Violin plots are a method of plotting numeric data and can be considered a combination of the boxplot with a kernel density plot. In the violin plot, we can find the same information as in the boxplots:
- Median: A white dot on the violin plot.
- Interquartile range: The black bar in the center of a violin plot.
- The lower/upper adjacent values: The black lines stretched from the bar defined as
first quartile — 1.5 IQRand
third quartile + 1.5 IQR, respectively. These values can be used in a simple outlier detection technique, Tukey’s fences. Observations lying outside of these “fences” can be considered outliers.
The unquestionable advantage of the violin plot over the boxplot is that it shows the entire distribution of the data. This is of interest, especially when dealing with multimodal data, i.e., a distribution with more than one peak.
What Is a Violin Plot?
A violin plot depicts numerical data by combining both boxplots and kernel density plots. It shows the entire distribution of data, which can be useful when working with multimodal data.
How to Implement a Violin Plot in Python
In this article, we’ll use the following libraries:
seaborn 0.9.0 numpy 1.17.2 pandas 0.25.1 matplotlib 3.1.1
We start by defining the number of random observations we’ll draw from certain distributions, as well as setting the seed for reproducibility of the results.
N = 10 ** 4 np.random.seed(42)
Then, we define a function plotting the following:
- A histogram with a kernel density estimate (KDE).
- A boxplot.
- A violin plot.
We will use this function for inspecting the randomly created samples.
def plot_comparison(x, title): fig, ax = plt.subplots(3, 1, sharex=True) sns.distplot(x, ax=ax) ax.set_title('Histogram + KDE') sns.boxplot(x, ax=ax) ax.set_title('Boxplot') sns.violinplot(x, ax=ax) ax.set_title('Violin plot') fig.suptitle(title, fontsize=16) plt.show()
Standard Normal Distribution
We start with the most basic distribution, standard normal. First we’ll draw 10,000 numbers at random and plot the results.
sample_gaussian = np.random.normal(size=N) plot_comparison(sample_gaussian, 'Standard Normal Distribution')
Some of the observations we can make:
- In the histogram, we see the symmetric shape of the distribution.
- We can see the previously mentioned metrics — median, IQR, Tukey’s fences — in both the box plot as well as the violin plot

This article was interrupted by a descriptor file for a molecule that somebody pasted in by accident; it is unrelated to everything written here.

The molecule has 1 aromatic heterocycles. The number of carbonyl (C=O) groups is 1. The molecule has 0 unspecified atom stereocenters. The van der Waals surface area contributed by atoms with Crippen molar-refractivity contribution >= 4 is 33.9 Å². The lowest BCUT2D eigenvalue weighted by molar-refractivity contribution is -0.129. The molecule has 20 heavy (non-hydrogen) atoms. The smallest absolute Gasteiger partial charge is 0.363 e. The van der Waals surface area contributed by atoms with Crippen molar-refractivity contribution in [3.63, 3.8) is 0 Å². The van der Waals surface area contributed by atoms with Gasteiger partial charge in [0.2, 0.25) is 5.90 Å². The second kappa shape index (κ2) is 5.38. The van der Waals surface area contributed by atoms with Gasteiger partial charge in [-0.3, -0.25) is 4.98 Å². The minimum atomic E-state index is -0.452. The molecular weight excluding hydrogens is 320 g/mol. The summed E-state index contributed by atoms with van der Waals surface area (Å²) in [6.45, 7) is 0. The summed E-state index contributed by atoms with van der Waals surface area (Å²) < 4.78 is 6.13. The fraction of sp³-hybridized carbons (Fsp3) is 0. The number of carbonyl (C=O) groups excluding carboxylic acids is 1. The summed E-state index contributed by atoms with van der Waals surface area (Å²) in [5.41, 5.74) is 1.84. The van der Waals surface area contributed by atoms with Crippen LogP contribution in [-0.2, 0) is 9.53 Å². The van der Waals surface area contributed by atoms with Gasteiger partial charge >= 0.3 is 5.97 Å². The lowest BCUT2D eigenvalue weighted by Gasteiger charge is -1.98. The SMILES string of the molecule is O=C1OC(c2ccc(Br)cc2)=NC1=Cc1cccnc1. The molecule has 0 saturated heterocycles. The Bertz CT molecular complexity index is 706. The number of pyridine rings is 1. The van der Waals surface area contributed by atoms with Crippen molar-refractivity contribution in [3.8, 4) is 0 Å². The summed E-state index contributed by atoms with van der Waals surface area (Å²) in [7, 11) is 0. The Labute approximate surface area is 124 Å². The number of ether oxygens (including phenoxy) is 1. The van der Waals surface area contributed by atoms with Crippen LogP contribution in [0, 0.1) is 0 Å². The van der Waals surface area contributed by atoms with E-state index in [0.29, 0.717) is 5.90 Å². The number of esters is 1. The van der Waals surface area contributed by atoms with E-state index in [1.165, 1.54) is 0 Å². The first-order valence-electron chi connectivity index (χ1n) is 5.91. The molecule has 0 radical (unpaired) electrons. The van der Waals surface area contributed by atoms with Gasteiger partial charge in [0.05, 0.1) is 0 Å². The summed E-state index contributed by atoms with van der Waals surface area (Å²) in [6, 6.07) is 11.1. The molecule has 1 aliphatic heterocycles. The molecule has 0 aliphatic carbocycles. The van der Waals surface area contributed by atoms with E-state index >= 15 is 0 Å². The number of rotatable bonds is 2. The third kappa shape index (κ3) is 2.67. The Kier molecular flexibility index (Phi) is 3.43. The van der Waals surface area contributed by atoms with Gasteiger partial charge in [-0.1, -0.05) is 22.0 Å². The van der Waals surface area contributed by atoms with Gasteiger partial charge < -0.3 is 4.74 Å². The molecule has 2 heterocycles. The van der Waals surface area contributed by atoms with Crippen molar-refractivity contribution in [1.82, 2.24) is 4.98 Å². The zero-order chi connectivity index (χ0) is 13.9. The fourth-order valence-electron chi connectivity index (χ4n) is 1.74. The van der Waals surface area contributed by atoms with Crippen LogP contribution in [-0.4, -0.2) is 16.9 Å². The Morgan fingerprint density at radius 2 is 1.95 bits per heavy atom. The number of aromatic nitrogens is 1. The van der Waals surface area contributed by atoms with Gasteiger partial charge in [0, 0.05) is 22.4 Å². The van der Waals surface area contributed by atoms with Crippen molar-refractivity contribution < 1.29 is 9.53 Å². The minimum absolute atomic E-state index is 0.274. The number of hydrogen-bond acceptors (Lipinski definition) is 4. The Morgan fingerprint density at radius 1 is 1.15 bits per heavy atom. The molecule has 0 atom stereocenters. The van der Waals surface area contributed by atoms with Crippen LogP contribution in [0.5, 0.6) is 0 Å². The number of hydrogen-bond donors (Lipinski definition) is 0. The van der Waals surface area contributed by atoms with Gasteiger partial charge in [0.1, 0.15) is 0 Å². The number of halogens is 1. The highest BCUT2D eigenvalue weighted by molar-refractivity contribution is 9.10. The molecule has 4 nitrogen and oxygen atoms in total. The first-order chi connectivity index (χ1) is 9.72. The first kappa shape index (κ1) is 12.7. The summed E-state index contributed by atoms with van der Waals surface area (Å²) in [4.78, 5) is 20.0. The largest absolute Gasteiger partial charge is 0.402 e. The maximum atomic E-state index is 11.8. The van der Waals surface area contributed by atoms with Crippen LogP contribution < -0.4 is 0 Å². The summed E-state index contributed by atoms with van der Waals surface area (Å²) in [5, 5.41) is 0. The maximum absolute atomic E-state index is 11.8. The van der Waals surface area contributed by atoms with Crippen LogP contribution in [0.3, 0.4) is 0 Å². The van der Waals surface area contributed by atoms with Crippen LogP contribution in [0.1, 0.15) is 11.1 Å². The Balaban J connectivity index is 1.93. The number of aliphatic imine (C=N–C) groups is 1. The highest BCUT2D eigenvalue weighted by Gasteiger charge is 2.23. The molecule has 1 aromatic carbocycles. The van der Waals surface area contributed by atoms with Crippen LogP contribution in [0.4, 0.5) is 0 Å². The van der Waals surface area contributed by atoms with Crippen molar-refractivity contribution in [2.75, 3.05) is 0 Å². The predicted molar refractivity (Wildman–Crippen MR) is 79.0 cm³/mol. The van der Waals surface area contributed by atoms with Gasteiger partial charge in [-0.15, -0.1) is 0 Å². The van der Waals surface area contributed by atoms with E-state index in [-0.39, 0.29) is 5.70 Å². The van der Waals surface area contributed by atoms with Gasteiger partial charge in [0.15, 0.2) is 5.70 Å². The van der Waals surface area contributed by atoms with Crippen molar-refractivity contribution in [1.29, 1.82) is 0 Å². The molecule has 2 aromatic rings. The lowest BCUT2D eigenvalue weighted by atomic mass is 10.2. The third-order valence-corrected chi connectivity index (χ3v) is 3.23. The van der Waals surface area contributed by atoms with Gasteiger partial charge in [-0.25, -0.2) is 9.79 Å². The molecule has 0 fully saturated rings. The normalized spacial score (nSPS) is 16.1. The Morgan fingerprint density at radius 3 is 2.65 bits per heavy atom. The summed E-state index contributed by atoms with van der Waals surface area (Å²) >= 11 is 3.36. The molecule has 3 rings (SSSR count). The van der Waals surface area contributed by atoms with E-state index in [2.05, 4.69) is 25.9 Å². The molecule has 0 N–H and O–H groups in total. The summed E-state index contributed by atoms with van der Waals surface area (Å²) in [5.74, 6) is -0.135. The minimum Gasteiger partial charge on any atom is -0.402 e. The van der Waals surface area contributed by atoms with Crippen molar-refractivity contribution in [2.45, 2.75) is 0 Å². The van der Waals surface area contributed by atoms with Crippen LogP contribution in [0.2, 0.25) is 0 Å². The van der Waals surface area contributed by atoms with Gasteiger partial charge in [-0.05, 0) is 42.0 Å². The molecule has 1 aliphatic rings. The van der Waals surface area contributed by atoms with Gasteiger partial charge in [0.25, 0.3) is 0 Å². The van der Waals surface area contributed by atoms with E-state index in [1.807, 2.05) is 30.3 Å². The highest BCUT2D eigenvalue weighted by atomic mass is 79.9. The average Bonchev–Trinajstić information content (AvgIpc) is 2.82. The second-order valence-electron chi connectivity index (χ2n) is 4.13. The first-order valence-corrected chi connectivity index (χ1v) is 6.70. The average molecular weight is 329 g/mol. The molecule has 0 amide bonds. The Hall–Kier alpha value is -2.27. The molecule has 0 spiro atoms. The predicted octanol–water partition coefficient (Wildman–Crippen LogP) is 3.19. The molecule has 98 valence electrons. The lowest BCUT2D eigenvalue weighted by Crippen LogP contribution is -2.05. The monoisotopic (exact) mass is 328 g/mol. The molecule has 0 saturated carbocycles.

- The kernel density plot used for creating the violin plot is the same as the one added on top of the histogram. Wider sections of the violin plot represent a higher probability of observations taking a given value; the thinner sections correspond to a lower probability.
I believe that showing these three plots together provides a good idea of what a violin plot is and what information it contains.
In the second example, we consider the log-normal distribution, which is more skewed than the normal distribution.
sample_lognormal = np.random.lognormal(size=N) plot_comparison(sample_lognormal, 'Log-normal Distribution')
Mixture of Gaussians: Bimodal
In the previous two examples, we’ve already seen that the violin plots contain more information than the box plot. This is even more apparent when we consider a multimodal distribution. In this example, we create a bimodal distribution as a mixture of two Gaussian distributions.
Without looking at a histogram/density plot, it would be impossible to spot the two peaks in our data.
Violin Plots Advanced Usage
Violin plots are often used to compare the distribution of a given variable across some categories. We present a few of the possibilities below. To do so, we load the
tips dataset from
tips = sns.load_dataset("tips")
In the first example, we look at the distribution of the tips per gender. Additionally, we change the structure of the violin plot to display the quartiles only. Some other possibilities include
point for showing all the observations or
box for drawing a small box plot inside the violin plot.
ax = sns.violinplot(x="sex", y="tip", inner='quartile', data=tips) ax.set_title('Distribution of tips', fontsize=16);
We see that the overall shape and distribution of the tips are similar for both genders — the quartiles are very close to each other— but there are more outliers in the case of males.
In the second example, we investigate the distribution of the total bill amount per day. Additionally, we’ll split by gender. Immediately we see that the largest difference in the shape of the distribution between genders happens on Fridays.
ax = sns.violinplot(x="day", y="total_bill", hue="sex", data=tips) ax.set_title('Distribution of total bill amount per day', fontsize=16);
In the last example, we investigate the same thing as in the previous case, however, we set
split=True. By doing so, instead of eight violins, we end up with four. Each side of the violin corresponds to a different gender.
ax = sns.violinplot(x="day", y="total_bill", hue="sex", split=True, data=tips) ax.set_title('Distribution of total bill amount per day', fontsize=16);
In this article, I showed what are the violin plots, how to interpret them and what their advantages are over the boxplots. One last remark worth making is that the boxplots don’t adapt as long as the quartiles stay the same. We can modify the data in a way that the quartiles do not change, but the shape of the distribution differs dramatically.